initial solutions to these challenges in context of security games. For sustainability, we lay out our initial efforts and plans, and key challenges
related to human behavior in the loop.
Building on research previously reported at AAMAS conferences,
this paper describes an innovative application of a novel gametheoretic approach for a national scale security deployment. Working with the United States Transportation Security Administration
(TSA), we have developed a new application called GUARDS to
assist in resource allocation tasks for airport protection at over 400
United States airports. In contrast with previous efforts such as ARMOR and IRIS, which focused on one-off tailored applications and
one security activity (e.g. canine patrol or checkpoints) per application, GUARDS faces three key issues: (i) reasoning about hundreds
of heterogeneous security activities; (ii) reasoning over diverse potential threats; (iii) developing a system designed for hundreds of
end-users. Since a national deployment precludes tailoring to specific airports, our key ideas are: (i) creating a new game-theoretic
framework that allows for heterogeneous defender activities and
compact modeling of a large number of threats; (ii) developing
an efficient solution technique based on general purpose Stackelberg game solvers; (iii) taking a partially centralized approach for
knowledge acquisition and development of the system. In doing so
we develop a software scheduling assistant, GUARDS, designed to
reason over two agents — the TSA and a potential adversary —
and allocate the TSA’s limited resources across hundreds of security activities in order to provide protection within airports.
The scheduling assistant has been delivered to the TSA and is
currently under evaluation and testing for scheduling practices at
an undisclosed airport. If successful, the TSA intends to incorporate the system into their unpredictable scheduling practices nationwide. In this paper we discuss the design choices and challenges
encountered during the implementation of GUARDS. GUARDS
represents promising potential for transitioning years of academic
research into a nationally deployed system.
We describe an innovative application of a novel
game-theoretic approach for a national scale security deployment. Working with the United States
Transportation Security Administration (TSA), we
have developed a new application called GUARDS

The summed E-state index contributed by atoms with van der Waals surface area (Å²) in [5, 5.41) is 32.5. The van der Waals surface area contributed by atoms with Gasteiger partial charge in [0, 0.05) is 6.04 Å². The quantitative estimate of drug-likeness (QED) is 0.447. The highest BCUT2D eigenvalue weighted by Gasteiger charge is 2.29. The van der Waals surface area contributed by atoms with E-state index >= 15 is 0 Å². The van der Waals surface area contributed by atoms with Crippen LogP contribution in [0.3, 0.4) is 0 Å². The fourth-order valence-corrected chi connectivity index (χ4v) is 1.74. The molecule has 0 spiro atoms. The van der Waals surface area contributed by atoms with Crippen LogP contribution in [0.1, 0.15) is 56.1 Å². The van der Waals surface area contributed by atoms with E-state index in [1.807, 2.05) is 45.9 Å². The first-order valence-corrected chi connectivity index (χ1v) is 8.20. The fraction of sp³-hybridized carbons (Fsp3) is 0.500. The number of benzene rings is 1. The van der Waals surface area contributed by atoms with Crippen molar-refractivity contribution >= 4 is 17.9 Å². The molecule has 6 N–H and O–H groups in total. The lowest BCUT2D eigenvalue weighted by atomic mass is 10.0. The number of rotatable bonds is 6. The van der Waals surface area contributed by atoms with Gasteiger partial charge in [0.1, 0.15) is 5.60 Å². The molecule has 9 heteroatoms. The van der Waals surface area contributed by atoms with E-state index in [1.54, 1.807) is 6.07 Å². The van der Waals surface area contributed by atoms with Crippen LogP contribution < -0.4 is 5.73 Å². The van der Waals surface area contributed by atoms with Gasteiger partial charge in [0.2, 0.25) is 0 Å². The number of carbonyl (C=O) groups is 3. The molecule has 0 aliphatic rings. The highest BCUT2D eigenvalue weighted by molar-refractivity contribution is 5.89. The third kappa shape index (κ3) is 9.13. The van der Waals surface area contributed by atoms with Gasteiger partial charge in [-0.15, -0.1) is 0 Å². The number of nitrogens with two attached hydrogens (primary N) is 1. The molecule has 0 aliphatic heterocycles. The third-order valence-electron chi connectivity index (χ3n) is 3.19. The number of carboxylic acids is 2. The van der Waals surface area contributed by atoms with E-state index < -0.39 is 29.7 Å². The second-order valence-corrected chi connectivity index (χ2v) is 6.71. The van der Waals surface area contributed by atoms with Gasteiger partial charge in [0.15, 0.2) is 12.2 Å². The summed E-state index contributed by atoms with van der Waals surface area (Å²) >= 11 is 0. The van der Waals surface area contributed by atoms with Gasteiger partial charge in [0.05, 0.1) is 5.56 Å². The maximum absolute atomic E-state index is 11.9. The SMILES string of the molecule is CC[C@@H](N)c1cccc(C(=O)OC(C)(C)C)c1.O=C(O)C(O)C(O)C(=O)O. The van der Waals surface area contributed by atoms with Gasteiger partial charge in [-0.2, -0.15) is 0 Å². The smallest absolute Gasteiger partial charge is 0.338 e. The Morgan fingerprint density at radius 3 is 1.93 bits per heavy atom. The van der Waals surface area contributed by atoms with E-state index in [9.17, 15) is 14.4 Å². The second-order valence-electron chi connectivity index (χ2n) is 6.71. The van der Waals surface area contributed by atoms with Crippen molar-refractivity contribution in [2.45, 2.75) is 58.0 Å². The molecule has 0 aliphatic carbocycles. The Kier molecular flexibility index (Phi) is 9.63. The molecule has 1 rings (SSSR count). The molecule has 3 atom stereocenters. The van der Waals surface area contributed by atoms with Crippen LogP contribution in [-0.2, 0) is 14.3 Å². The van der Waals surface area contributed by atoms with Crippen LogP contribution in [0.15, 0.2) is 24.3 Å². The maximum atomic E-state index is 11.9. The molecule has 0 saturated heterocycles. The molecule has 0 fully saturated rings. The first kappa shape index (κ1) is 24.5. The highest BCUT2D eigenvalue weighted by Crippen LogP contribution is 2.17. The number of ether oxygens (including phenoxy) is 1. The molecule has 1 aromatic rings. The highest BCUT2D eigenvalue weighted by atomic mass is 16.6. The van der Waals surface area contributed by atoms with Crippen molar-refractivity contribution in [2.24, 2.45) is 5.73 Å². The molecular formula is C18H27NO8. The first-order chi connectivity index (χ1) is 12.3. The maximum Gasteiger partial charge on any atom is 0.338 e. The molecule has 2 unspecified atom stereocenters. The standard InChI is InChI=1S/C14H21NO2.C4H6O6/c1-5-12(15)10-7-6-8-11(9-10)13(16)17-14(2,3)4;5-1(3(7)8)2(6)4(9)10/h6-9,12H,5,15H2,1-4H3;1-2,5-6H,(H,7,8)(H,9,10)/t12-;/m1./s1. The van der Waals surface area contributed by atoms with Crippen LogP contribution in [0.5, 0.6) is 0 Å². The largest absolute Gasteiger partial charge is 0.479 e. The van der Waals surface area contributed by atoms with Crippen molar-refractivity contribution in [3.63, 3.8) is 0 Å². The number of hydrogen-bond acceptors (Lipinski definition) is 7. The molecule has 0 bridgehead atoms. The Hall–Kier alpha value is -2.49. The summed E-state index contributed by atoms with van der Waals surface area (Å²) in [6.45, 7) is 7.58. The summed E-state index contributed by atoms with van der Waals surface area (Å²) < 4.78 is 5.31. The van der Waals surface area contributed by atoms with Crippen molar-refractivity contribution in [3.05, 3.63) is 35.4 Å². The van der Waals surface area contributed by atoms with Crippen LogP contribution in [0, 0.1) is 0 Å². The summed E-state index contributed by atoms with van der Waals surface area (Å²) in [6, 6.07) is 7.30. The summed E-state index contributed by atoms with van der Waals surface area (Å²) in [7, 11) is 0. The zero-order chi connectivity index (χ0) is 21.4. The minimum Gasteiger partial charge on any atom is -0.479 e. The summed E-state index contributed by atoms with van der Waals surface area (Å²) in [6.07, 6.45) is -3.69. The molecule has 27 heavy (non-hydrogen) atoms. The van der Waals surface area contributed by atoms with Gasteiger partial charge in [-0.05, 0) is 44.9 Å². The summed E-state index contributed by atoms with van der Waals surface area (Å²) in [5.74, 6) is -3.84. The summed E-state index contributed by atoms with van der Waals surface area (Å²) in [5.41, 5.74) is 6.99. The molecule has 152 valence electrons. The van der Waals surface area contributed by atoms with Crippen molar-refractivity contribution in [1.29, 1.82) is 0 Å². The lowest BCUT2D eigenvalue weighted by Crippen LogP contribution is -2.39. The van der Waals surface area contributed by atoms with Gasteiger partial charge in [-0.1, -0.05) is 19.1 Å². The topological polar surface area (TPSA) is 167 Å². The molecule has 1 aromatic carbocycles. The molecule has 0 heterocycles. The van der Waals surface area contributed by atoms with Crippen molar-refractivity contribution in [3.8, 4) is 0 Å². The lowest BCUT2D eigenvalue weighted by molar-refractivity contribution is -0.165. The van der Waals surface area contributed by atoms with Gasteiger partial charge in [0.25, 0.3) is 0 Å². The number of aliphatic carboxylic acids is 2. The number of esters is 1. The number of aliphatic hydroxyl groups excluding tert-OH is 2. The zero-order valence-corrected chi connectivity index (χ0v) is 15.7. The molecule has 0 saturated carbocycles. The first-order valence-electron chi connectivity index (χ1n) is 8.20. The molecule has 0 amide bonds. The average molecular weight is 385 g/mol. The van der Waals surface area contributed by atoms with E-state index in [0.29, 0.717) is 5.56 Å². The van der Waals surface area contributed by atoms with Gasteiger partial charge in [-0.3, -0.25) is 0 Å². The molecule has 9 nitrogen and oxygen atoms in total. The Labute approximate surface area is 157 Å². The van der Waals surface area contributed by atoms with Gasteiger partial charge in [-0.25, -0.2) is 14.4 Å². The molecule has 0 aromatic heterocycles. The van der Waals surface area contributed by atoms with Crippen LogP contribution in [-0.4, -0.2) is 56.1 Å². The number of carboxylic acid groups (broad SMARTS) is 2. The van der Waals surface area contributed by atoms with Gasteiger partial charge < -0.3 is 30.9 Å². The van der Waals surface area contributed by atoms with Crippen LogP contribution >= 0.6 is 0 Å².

to allocate the TSA’s limited resources across hundreds of security activities to provide protection
at over 400 United States airports. Similar security applications (e.g., ARMOR and IRIS) have focused on one-off tailored applications and one security activity (e.g. checkpoints) per application,
GUARDS on the other hand faces three new key
issues: (i) reasoning about hundreds of heterogeneous security activities; (ii) reasoning over diverse
potential threats; (iii) developing a system designed
for hundreds of end-users. Since a national deployment precludes tailoring to specific airports, our
key ideas are: (i) creating a new game-theoretic
framework that allows for heterogeneous defender
activities and compact modeling of a large number
of threats; (ii) developing an efficient solution technique based on general purpose Stackelberg game
solvers; (iii) taking a partially centralized approach
for knowledge acquisition. The scheduling assistant has been delivered to the TSA and is currently
undergoing evaluation for scheduling practices at
an undisclosed airport. If successful, the TSA intends to incorporate the system into their unpredictable scheduling practices nationwide.
Security games refer to a special class of attacker-defender
Stackelberg games. In these non zero-sum games, the attacker’s utility of attacking a target decreases as the defender
allocates more resources to protect it (and vice versa for the
defender). The defender (leader) first commits to a mixed
strategy, assuming the attacker (follower) decides on a pure
strategy after observing the defender’s strategy. This models the situation where an attacker conducts surveillance to
learn the defender’s mixed strategy and then launches an
attack on a single target. Given that the defender has limited resources, she must design her mixed-strategy optimally
against the adversaries’ response to maximize effectiveness.
One leading family of algorithms to compute such mixed
strategies are DOBSS and its successors [3, 5], which are
used in the deployed ARMOR  and IRIS  applications. One key set of assumptions these systems make is about
how attackers choose strategies based on their knowledge
of the security strategy. Typically, such systems apply the
standard game-theoretic assumption that attackers are perfectly rational. This is a reasonable proxy for the worst case
of a highly intelligent attacker, but it can lead to a defense
strategy that is not robust against attackers using different
decision procedures, and it fails to exploit known weaknesses in human decision-making. Indeed, it is widely accepted
that standard game-theoretic assumptions of perfect rationality are not ideal for predicting the behavior of humans in